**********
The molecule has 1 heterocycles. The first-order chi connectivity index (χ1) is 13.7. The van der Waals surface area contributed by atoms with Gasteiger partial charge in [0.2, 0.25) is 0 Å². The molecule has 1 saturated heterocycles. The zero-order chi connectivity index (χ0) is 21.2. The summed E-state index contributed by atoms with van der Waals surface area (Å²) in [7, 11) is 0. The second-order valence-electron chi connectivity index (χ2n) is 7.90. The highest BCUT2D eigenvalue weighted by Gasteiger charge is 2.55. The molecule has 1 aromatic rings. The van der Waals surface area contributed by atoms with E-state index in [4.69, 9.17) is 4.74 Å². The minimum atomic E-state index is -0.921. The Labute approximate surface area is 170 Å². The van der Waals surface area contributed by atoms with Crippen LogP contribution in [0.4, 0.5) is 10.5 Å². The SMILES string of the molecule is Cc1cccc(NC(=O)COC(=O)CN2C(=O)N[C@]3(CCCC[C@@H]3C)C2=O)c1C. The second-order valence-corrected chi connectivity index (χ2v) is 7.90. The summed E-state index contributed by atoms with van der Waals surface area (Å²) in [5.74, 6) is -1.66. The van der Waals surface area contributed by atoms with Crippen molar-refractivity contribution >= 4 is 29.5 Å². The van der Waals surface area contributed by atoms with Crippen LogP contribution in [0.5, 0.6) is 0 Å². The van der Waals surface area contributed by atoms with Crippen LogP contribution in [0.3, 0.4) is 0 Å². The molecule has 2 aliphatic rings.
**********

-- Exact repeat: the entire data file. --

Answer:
The molecule has 1 heterocycles. The first-order chi connectivity index (χ1) is 13.7. The van der Waals surface area contributed by atoms with Gasteiger partial charge in [0.2, 0.25) is 0 Å². The molecule has 1 saturated heterocycles. The zero-order chi connectivity index (χ0) is 21.2. The summed E-state index contributed by atoms with van der Waals surface area (Å²) in [7, 11) is 0. The second-order valence-electron chi connectivity index (χ2n) is 7.90. The highest BCUT2D eigenvalue weighted by Gasteiger charge is 2.55. The molecule has 1 aromatic rings. The van der Waals surface area contributed by atoms with E-state index in [4.69, 9.17) is 4.74 Å². The minimum atomic E-state index is -0.921. The Labute approximate surface area is 170 Å². The van der Waals surface area contributed by atoms with Crippen LogP contribution in [0.4, 0.5) is 10.5 Å². The SMILES string of the molecule is Cc1cccc(NC(=O)COC(=O)CN2C(=O)N[C@]3(CCCC[C@@H]3C)C2=O)c1C. The second-order valence-corrected chi connectivity index (χ2v) is 7.90. The summed E-state index contributed by atoms with van der Waals surface area (Å²) in [5.74, 6) is -1.66. The van der Waals surface area contributed by atoms with Crippen molar-refractivity contribution >= 4 is 29.5 Å². The van der Waals surface area contributed by atoms with Crippen LogP contribution in [0.5, 0.6) is 0 Å². The van der Waals surface area contributed by atoms with Crippen LogP contribution in [0.3, 0.4) is 0 Å². The molecule has 2 aliphatic rings.